Tuesday, 6 October 2009

Steampunk may have its first political prisoner

Not in this country, but over in the States. It’s easy to say it’s got nothing to do with me, and maybe it doesn’t. Thing is, it never does until it’s too late. We all know that where the States lead, our government tries to follow and quite apart from that injustice is international. Something is happening that I believe is Wrong, so here’s my tiny fists shaking at the sky.

Here's a report from Pittsburg's local ink presses, and it makes for kind of scary reading. Lolcats have become evidence of criminal activity now? Justice... ur doin it wrong...

And, here’s a first-hand account of what happened and details of who to contact if you want to help:

On October 1st, 2009, at 6:00am, the Joint Terrorism Task Force (a
union of local police departments and the FBI), kicked out the front
door to our home—an anarchist collective house in Queens, NY,
affectionately known as Tortuga. The first crashes of the battering
ram were quickly followed by more upstairs, as the police broke in on
3 sleeping people, destroying bedroom doors that were unlocked.

Three more people, awoken by the most unpleasant means of bounding
footsteps, splintering wood, and shouting voices, waited in the
basement—their turn at drawn guns and blinding lights came quickly.

We put our hands out where they could see them. They ordered us out of
bed. They wouldn’t let us dress, but they did put a random assortment
of clothes on some people. We were handcuffed, and although the
upstairs and downstairs groups were kept separate initially, we were
soon all together, sitting in the living room, positioned like dolls
on the couches and chairs. We were in handcuffs for several hours, and
we were helpless as our little bird, a Finch we had rescued and were
rehabilitating, flew out the open door to certain death, after his
cage had been battered by the cops in their zeal to open the upstairs
bedroom doors by force. We shouted at them, but they stood there and

And they stood and watched us for hours and hours and hours. 16 hours
to be precise, 16 hours of the NYPD and FBI traipsing through our
house, confiscating our lives in a fishing expedition related to the
G20 protests of September 24th and 25th. The search warrant, when we
were finally allowed to read it, mentioned violation of federal
rioting laws and was vague enough to allow the entire house to be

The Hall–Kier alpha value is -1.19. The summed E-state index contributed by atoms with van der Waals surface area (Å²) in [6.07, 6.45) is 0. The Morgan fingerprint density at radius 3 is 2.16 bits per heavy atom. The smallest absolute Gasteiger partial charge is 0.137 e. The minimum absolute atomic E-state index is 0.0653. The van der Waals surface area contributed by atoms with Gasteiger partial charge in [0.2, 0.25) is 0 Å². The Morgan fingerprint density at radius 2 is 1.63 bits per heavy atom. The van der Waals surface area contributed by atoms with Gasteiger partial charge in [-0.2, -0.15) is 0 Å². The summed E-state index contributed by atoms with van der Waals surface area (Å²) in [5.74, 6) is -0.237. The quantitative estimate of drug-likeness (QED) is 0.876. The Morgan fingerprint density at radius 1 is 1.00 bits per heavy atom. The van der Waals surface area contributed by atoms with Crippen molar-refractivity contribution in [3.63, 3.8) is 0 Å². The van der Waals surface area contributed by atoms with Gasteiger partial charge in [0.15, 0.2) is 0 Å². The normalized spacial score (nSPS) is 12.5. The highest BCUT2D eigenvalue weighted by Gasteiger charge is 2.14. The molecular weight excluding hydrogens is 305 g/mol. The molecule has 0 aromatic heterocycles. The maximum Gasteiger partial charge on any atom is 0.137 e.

searched. They kept repeating that we were not arrested, that we were
free to go. But being free meant being watched by the FBI, monitored
while using the bathroom, not allowed to make phone calls for hours or
to observe them ransacking our rooms. Being free meant they took two
of us away on bullshit summonses, and even though this was our house,
where we lived, if we left, we could not re-enter.

Three of us stayed to the bitter end. Three of us stayed to watch the
hazmat team come in to investigate a child’s chemistry set, to see
them search the garage on an additional warrant, to sign vouchers for
all the things they confiscated as “evidence”—Curious George plush
toys, artwork, correspondence with political prisoner Daniel McGowan,
birth certificates, passports, the entire video archive of a local
media collective, tax records, books, computers, storage devices, cell
phones, Buffy the Vampire Slayer DVDs, flags, banners, posters,
photographs and more than can be recounted here.

The apparent impetus for this raid came over a week ago, when two
members of our household were arrested, once again at gunpoint, in the
suburbs of Pittsburgh. They are accused of being devious masterminds,
of “directing” the rollicking G-20 protests, of using technology such
as Twitter to “hinder apprehension” of protesters. The two were held
on bail, one fetching the ridiculous amount of $30,000 cash, and
released 36 hours later after the bond was posted. As of this moment,
no additional charges have been levied against the two, nor against
any other housemates in the aftermath of the raid.

As anarchists, we are under no illusions about what the State is
capable of. We are not the first anarchists to have our house raided,
and unfortunately as long as the State remains, we will not be the